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Global Health in Transition: A Synthesis: Perspectives from International Organizations improve management of public health services. Promoting diversity and competition: encourage social or private insurance for clinical services outside the essential package; encourage public and private suppliers to compete to provide inputs and services; and provide information on provider performance and accreditation and on cost-effectiveness. For developing countries, the WDR suggests a range of health policy reforms: Low-income countries: provide primary school for all children, especially girls; invest in cost-effective public health measures; shift health spending for clinical services from tertiary to district health facilities; reduce waste and inefficiency in government health programs; and encourage community control and financing of essential health care. Middle-income countries: phase out public subsidies for better-off groups; extend insurance coverage more widely and give consumers a choice of insurer; and encourage payment methods that control costs. Formerly socialist countries: improve the efficiencies of government health facilities; find new ways to finance health care; and encourage private health care and strengthen public regulatory capacity. For international assistance in health, the WDR recommends: Immediately restore the share of aid for health to its pre-1985 level of 7 percent of total official development assistance, increasing in the next 5 years to 9 percent. Improve the effectiveness of aid for health by better targeting

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Global Health in Transition: A Synthesis: Perspectives from International Organizations and management of assistance and by building local capacity to plan and manage health systems and support reform. Increase assistance for health research, focusing on the major health problems of developing countries. Stabilize funding, improve priority setting, and boost efficiency by developing a global mechanism for better coordination of international health research. COMMENTARY The World Development Report addresses the challenges to advancing health in developing countries directly, contributes ideas and methods that are relevant to the most pressing problems, and encompasses these in a strategic approach that is broad and clear. The preparation of the WDR was based on the unprecedented involvement of key communities outside the World Bank and reflects a major change in the Bank's view of government responsibility in the health sector. Its advocacy of a relatively strong financial role for the state not only speaks to the state's functions in poverty reduction and education and the assurance of universal access to some basic set of services but also argues for a government role in the private market for health care and insurance. The argument that the public sector canand should use the financial, informational, and regulatory instruments at its disposal to improve efficiency and assure equity in cases of insurance market failure is new for the Bank. A major contribution was the estimation of the global burden of disease by using the DALY, a unit that combines loss from premature death with loss of healthy life due to disability, which can be used to calculate the cost-effectiveness of interventions. The DALY was a major methodologic advance. As such, it will be argued, adjusted, and improved; in the interim, it is a widely applicable strategic tool that will nonetheless require thoughtful training and adjustments in its use at the country level. The WDR lays out a reasoned package of ideas for health development that deserve consideration by donors and national policy makers, pointing out that they will have to wrestle with the reality that, in the health sector, there is no simple paradigm for policy choice. Both free markets and public sectors may fail in attempts to provide public health activities and clinical care, so that effectiveness in this arena will require strong private and public institutions, which are seriously lacking in many developing countries. Recognizing this, the WDR observes that the productivity of support to developing countries would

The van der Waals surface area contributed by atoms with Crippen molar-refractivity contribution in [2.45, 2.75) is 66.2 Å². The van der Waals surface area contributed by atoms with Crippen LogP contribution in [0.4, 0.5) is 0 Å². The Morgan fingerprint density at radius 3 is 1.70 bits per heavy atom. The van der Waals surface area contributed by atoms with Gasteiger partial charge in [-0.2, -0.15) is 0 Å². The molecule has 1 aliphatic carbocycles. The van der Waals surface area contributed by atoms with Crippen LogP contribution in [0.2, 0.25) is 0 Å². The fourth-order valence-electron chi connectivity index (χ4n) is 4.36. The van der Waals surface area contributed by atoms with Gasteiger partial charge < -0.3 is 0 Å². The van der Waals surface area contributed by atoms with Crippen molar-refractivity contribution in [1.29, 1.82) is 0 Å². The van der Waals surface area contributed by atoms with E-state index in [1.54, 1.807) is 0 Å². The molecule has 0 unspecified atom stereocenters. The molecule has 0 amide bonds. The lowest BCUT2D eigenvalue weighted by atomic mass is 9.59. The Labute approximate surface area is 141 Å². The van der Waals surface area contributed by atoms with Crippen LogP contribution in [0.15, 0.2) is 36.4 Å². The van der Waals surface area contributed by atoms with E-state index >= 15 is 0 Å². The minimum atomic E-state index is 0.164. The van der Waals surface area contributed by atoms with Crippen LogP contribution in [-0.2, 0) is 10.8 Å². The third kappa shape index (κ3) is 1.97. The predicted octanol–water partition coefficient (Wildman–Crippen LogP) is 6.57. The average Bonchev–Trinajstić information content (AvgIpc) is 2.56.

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Global Health in Transition: A Synthesis: Perspectives from International Organizations increase substantially were donors to direct more of their assistance to public health measures and essential clinical services, especially in low-income countries, and focus correspondingly on capacity building, research, and reform of health policy. A related, critical question is the following: Can the ideas and methodologies recommended in WDR be absorbed by developing countries? Some will be able to adapt and adopt these approaches fairly straightforwardly into system design, financing, and management; others, principally lower-income countries, will not. Thus, strengthening capacity to absorb the concepts and approaches described in the WDR could be a logical part of a next agenda in health development.